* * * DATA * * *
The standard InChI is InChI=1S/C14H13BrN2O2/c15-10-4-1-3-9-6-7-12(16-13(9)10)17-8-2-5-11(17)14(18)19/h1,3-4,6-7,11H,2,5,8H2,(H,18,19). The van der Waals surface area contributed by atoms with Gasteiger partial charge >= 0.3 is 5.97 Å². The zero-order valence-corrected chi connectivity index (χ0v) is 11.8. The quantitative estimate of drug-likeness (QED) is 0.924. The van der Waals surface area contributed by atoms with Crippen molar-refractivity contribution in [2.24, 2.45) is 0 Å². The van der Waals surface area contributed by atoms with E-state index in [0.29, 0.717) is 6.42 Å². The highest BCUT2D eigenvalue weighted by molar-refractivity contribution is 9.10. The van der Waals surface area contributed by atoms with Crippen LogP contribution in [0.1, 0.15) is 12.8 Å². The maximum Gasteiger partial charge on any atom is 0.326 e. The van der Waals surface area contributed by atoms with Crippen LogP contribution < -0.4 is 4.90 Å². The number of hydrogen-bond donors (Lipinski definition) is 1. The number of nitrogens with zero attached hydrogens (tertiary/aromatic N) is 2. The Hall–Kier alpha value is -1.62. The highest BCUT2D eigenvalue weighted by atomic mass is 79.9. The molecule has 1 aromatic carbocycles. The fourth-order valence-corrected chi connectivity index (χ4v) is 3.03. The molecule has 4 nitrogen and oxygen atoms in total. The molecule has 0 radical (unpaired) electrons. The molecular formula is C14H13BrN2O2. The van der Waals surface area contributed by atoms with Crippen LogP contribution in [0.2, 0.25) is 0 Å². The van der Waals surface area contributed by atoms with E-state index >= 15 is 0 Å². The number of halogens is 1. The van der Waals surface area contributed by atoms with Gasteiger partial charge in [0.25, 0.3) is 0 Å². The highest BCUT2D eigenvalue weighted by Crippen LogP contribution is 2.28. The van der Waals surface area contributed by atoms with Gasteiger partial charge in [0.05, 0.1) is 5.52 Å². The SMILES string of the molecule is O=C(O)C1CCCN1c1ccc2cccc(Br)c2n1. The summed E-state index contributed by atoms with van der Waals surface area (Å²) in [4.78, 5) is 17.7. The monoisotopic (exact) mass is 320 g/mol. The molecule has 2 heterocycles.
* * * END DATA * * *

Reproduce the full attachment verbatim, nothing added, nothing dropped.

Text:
The standard InChI is InChI=1S/C14H13BrN2O2/c15-10-4-1-3-9-6-7-12(16-13(9)10)17-8-2-5-11(17)14(18)19/h1,3-4,6-7,11H,2,5,8H2,(H,18,19). The van der Waals surface area contributed by atoms with Gasteiger partial charge >= 0.3 is 5.97 Å². The zero-order valence-corrected chi connectivity index (χ0v) is 11.8. The quantitative estimate of drug-likeness (QED) is 0.924. The van der Waals surface area contributed by atoms with Crippen molar-refractivity contribution in [2.24, 2.45) is 0 Å². The van der Waals surface area contributed by atoms with E-state index in [0.29, 0.717) is 6.42 Å². The highest BCUT2D eigenvalue weighted by molar-refractivity contribution is 9.10. The van der Waals surface area contributed by atoms with Crippen LogP contribution in [0.1, 0.15) is 12.8 Å². The maximum Gasteiger partial charge on any atom is 0.326 e. The van der Waals surface area contributed by atoms with Crippen LogP contribution < -0.4 is 4.90 Å². The number of hydrogen-bond donors (Lipinski definition) is 1. The number of nitrogens with zero attached hydrogens (tertiary/aromatic N) is 2. The Hall–Kier alpha value is -1.62. The highest BCUT2D eigenvalue weighted by atomic mass is 79.9. The molecule has 1 aromatic carbocycles. The fourth-order valence-corrected chi connectivity index (χ4v) is 3.03. The molecule has 4 nitrogen and oxygen atoms in total. The molecule has 0 radical (unpaired) electrons. The molecular formula is C14H13BrN2O2. The van der Waals surface area contributed by atoms with Crippen LogP contribution in [0.2, 0.25) is 0 Å². The van der Waals surface area contributed by atoms with E-state index >= 15 is 0 Å². The number of halogens is 1. The van der Waals surface area contributed by atoms with Gasteiger partial charge in [0.25, 0.3) is 0 Å². The highest BCUT2D eigenvalue weighted by Crippen LogP contribution is 2.28. The van der Waals surface area contributed by atoms with Gasteiger partial charge in [0.05, 0.1) is 5.52 Å². The SMILES string of the molecule is O=C(O)C1CCCN1c1ccc2cccc(Br)c2n1. The summed E-state index contributed by atoms with van der Waals surface area (Å²) in [4.78, 5) is 17.7. The monoisotopic (exact) mass is 320 g/mol. The molecule has 2 heterocycles.